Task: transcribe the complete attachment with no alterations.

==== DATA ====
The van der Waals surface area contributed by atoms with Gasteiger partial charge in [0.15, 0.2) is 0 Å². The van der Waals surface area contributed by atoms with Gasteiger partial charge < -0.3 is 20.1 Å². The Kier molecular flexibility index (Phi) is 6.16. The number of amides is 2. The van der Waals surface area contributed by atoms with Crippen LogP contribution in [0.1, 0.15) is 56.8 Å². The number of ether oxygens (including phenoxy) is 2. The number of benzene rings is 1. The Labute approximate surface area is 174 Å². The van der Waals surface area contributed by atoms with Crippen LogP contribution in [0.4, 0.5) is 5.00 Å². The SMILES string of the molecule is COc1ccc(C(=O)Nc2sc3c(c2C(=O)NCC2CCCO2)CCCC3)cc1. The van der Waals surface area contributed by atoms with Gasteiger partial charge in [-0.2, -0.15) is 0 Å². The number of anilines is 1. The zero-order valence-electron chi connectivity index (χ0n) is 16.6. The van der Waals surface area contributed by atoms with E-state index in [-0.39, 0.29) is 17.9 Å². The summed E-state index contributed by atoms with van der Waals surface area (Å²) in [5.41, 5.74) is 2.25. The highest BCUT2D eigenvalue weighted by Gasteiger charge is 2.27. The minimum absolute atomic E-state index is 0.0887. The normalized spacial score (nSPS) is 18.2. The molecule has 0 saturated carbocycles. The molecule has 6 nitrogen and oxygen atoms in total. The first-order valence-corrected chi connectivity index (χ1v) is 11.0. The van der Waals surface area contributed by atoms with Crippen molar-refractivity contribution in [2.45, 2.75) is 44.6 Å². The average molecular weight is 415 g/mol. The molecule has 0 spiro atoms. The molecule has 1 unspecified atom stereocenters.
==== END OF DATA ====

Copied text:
The van der Waals surface area contributed by atoms with Gasteiger partial charge in [0.15, 0.2) is 0 Å². The van der Waals surface area contributed by atoms with Gasteiger partial charge < -0.3 is 20.1 Å². The Kier molecular flexibility index (Phi) is 6.16. The number of amides is 2. The van der Waals surface area contributed by atoms with Crippen LogP contribution in [0.1, 0.15) is 56.8 Å². The number of ether oxygens (including phenoxy) is 2. The number of benzene rings is 1. The Labute approximate surface area is 174 Å². The van der Waals surface area contributed by atoms with Crippen LogP contribution in [0.4, 0.5) is 5.00 Å². The SMILES string of the molecule is COc1ccc(C(=O)Nc2sc3c(c2C(=O)NCC2CCCO2)CCCC3)cc1. The van der Waals surface area contributed by atoms with Gasteiger partial charge in [-0.2, -0.15) is 0 Å². The number of anilines is 1. The zero-order valence-electron chi connectivity index (χ0n) is 16.6. The van der Waals surface area contributed by atoms with E-state index in [-0.39, 0.29) is 17.9 Å². The summed E-state index contributed by atoms with van der Waals surface area (Å²) in [5.41, 5.74) is 2.25. The highest BCUT2D eigenvalue weighted by Gasteiger charge is 2.27. The minimum absolute atomic E-state index is 0.0887. The normalized spacial score (nSPS) is 18.2. The molecule has 0 saturated carbocycles. The molecule has 6 nitrogen and oxygen atoms in total. The first-order valence-corrected chi connectivity index (χ1v) is 11.0. The van der Waals surface area contributed by atoms with Crippen molar-refractivity contribution in [2.45, 2.75) is 44.6 Å². The average molecular weight is 415 g/mol. The molecule has 0 spiro atoms. The molecule has 1 unspecified atom stereocenters.